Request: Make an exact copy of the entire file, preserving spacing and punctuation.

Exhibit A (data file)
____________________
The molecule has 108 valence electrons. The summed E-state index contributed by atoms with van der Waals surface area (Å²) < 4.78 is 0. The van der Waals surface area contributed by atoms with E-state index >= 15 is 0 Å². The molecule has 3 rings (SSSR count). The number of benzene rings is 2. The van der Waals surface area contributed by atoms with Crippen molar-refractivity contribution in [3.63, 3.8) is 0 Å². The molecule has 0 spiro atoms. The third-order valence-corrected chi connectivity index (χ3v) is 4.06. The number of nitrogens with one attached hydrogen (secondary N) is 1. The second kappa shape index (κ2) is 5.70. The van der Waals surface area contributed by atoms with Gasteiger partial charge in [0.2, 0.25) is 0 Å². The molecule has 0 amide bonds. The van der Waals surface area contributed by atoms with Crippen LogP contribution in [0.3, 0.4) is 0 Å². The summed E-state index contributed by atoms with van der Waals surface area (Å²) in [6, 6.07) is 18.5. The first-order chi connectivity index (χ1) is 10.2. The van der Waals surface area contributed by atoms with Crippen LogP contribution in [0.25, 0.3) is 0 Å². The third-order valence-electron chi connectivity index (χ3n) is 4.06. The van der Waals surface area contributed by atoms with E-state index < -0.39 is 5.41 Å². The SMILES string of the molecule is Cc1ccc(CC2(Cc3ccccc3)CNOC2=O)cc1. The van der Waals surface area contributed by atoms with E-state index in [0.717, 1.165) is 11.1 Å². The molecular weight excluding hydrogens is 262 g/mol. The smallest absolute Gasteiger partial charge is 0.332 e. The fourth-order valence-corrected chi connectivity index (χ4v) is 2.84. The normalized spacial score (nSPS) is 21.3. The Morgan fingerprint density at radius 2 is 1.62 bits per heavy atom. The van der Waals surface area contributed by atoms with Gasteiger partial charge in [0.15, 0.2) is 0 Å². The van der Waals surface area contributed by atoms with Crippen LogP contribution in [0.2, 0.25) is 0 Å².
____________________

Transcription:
The molecule has 108 valence electrons. The summed E-state index contributed by atoms with van der Waals surface area (Å²) < 4.78 is 0. The van der Waals surface area contributed by atoms with E-state index >= 15 is 0 Å². The molecule has 3 rings (SSSR count). The number of benzene rings is 2. The van der Waals surface area contributed by atoms with Crippen molar-refractivity contribution in [3.63, 3.8) is 0 Å². The molecule has 0 spiro atoms. The third-order valence-corrected chi connectivity index (χ3v) is 4.06. The number of nitrogens with one attached hydrogen (secondary N) is 1. The second kappa shape index (κ2) is 5.70. The van der Waals surface area contributed by atoms with Gasteiger partial charge in [0.2, 0.25) is 0 Å². The molecule has 0 amide bonds. The van der Waals surface area contributed by atoms with Crippen LogP contribution in [0.3, 0.4) is 0 Å². The summed E-state index contributed by atoms with van der Waals surface area (Å²) in [6, 6.07) is 18.5. The first-order chi connectivity index (χ1) is 10.2. The van der Waals surface area contributed by atoms with Crippen LogP contribution in [0.25, 0.3) is 0 Å². The third-order valence-electron chi connectivity index (χ3n) is 4.06. The van der Waals surface area contributed by atoms with E-state index < -0.39 is 5.41 Å². The SMILES string of the molecule is Cc1ccc(CC2(Cc3ccccc3)CNOC2=O)cc1. The van der Waals surface area contributed by atoms with E-state index in [0.717, 1.165) is 11.1 Å². The molecular weight excluding hydrogens is 262 g/mol. The smallest absolute Gasteiger partial charge is 0.332 e. The fourth-order valence-corrected chi connectivity index (χ4v) is 2.84. The normalized spacial score (nSPS) is 21.3. The Morgan fingerprint density at radius 2 is 1.62 bits per heavy atom. The van der Waals surface area contributed by atoms with Gasteiger partial charge in [0.15, 0.2) is 0 Å². The van der Waals surface area contributed by atoms with Crippen LogP contribution in [0.2, 0.25) is 0 Å².